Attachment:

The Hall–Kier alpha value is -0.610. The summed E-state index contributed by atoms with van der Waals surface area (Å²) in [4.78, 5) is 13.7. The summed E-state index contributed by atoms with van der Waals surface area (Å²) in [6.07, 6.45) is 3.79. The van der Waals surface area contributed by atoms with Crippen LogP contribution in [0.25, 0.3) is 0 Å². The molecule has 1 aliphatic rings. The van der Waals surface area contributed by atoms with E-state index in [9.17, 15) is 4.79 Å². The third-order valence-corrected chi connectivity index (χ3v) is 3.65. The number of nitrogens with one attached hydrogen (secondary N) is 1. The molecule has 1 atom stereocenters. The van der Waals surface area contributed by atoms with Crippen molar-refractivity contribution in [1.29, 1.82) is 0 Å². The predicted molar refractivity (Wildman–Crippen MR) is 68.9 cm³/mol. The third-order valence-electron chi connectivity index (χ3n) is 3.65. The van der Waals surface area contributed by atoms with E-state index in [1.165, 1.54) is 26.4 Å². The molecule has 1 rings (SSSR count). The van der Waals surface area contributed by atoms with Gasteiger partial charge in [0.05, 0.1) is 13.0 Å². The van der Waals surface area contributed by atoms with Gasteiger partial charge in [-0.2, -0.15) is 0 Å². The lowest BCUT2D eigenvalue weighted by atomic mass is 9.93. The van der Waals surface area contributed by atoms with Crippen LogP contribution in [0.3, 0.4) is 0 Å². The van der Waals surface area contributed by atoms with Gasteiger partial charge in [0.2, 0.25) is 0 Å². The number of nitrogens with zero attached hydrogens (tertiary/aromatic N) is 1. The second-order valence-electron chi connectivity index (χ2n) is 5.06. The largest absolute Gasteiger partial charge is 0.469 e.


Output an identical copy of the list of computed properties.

The Hall–Kier alpha value is -0.610. The summed E-state index contributed by atoms with van der Waals surface area (Å²) in [4.78, 5) is 13.7. The summed E-state index contributed by atoms with van der Waals surface area (Å²) in [6.07, 6.45) is 3.79. The van der Waals surface area contributed by atoms with Crippen LogP contribution in [0.25, 0.3) is 0 Å². The molecule has 1 aliphatic rings. The van der Waals surface area contributed by atoms with E-state index in [9.17, 15) is 4.79 Å². The third-order valence-corrected chi connectivity index (χ3v) is 3.65. The number of nitrogens with one attached hydrogen (secondary N) is 1. The molecule has 1 atom stereocenters. The van der Waals surface area contributed by atoms with Crippen molar-refractivity contribution in [1.29, 1.82) is 0 Å². The predicted molar refractivity (Wildman–Crippen MR) is 68.9 cm³/mol. The third-order valence-electron chi connectivity index (χ3n) is 3.65. The van der Waals surface area contributed by atoms with E-state index in [1.165, 1.54) is 26.4 Å². The molecule has 1 rings (SSSR count). The van der Waals surface area contributed by atoms with Gasteiger partial charge in [0.05, 0.1) is 13.0 Å². The van der Waals surface area contributed by atoms with Gasteiger partial charge in [-0.2, -0.15) is 0 Å². The lowest BCUT2D eigenvalue weighted by atomic mass is 9.93. The van der Waals surface area contributed by atoms with Crippen LogP contribution in [0.3, 0.4) is 0 Å². The van der Waals surface area contributed by atoms with Gasteiger partial charge in [0.2, 0.25) is 0 Å². The number of nitrogens with zero attached hydrogens (tertiary/aromatic N) is 1. The second-order valence-electron chi connectivity index (χ2n) is 5.06. The largest absolute Gasteiger partial charge is 0.469 e.